Some of you entry-level Goth Ninjas may be wondering why those old school Geobaskets you have been swooning after fluctuate so wildly in price. Hovering anywhere between four hundreds bucks (the come up) to nearly two grand (rent?), the cost has much more to do than simply condition, color and whether or not you have the box. For the record, no one cares if you have the box.

Initially introduced in Fall/Winter 2006's Dustulator collection, the Dark Lord himself, Rick Owens, designed the Geobasket because he felt that athletic shoes were simply too prosaic, whatever that may mean. Pulling elements from Nike, Adidas and Puma, Owens was attempting to, in his words, create monster trucks for his feet. The result was somewhere between moon boot and high-top, featuring an ultra-extended tongue, premium leather, a stapled sole and a chunky side-zip. While paying more than a rack for a pair of sneakers seems oddly normal now, eight years ago, spending that kind of paper was out of the question unless you were buying some hand-made English loafers. Still, the shoes were both a commercial and critical success, and Owens' army of draped devotees ate 'em up.

While at first glance the shoes looked entirely original, the most obvious rip was a swoosh-like check on the medial side. Unfortunately for Owens, the Nike fat cats folks over in Beaverton were not too pleased and supposedly sent him a cease-and-desist letter. While Owens claimed he was flattered to death and swooned over the potential lawsuit, there is no existing record that the letter was ever actually sent, and Nike has never publicly acknowledged it. And, like, why would they? It's never in anybody's interest to own up to being a narc. Regardless of whether it was all the greatest PR stunt of all time or actual impending legal trouble, the design was sufficently axed.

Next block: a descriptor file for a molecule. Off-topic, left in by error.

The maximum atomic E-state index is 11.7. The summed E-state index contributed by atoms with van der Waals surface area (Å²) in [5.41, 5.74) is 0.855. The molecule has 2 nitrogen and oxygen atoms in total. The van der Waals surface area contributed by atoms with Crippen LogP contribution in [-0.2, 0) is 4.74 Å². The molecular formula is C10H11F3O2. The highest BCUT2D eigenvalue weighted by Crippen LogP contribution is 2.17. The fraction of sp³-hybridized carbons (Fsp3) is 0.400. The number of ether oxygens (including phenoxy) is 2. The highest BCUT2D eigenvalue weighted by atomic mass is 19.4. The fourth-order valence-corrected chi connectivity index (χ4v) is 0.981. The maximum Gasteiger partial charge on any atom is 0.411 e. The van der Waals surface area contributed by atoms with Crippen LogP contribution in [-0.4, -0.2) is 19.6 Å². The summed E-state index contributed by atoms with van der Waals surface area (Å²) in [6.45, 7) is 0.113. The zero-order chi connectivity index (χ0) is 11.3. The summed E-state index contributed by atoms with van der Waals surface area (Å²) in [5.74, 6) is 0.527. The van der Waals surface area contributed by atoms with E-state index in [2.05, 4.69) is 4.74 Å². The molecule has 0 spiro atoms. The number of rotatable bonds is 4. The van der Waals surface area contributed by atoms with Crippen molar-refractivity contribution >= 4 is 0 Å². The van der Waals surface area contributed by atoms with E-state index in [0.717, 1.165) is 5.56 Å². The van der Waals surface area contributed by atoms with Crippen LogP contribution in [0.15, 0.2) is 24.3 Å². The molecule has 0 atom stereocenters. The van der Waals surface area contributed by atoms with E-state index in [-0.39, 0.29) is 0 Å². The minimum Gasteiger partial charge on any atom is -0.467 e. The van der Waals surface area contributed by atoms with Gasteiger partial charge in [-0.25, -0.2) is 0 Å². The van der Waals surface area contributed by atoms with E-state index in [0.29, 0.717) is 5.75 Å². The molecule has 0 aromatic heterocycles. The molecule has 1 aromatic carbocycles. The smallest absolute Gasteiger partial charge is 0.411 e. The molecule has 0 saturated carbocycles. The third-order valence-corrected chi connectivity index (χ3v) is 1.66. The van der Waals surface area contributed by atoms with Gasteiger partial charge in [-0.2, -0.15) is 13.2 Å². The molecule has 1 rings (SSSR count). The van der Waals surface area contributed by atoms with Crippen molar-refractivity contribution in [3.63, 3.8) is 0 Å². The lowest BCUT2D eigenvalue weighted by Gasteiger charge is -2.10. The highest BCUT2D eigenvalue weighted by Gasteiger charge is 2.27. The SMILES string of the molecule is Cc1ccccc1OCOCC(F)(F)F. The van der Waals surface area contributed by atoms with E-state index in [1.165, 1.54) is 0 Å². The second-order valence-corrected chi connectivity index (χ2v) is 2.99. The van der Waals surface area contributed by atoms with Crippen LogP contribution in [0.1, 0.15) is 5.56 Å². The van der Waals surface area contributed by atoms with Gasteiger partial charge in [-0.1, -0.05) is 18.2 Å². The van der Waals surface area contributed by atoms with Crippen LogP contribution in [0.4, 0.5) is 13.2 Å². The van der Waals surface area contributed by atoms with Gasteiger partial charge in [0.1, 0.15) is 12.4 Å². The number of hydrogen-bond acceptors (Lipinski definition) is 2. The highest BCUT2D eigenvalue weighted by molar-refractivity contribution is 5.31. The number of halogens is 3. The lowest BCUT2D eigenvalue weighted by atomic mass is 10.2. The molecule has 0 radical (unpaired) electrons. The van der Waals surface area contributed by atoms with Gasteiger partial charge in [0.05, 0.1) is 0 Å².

As with any kicks that are put out of production, the hype became real and the shoes, nicknamed the Dunks, were instantly elevated to Grail status, the boards of StyleZeitgeist and Superfuture awash with eager collectors attempting to get their grubby fingers on a pair of OG Geobaskets, with prices for a pair in decent condition often floating near the two-thousand dollar mark.

Owens eventually went on to flip the design from a swoosh to an inverted triangle—after flirting with potential Adidas beef for a season in Fall/Winter 2009—the standard mainline Geobaskets becoming a core part of his footwear program ever since. While these pairs are often much more affordable, for many they pale in comparison to the OG's. Whether that's just hype or not is up to you, but luckily Grailed has a slew of options on deck.

Tags: nike, rick-owens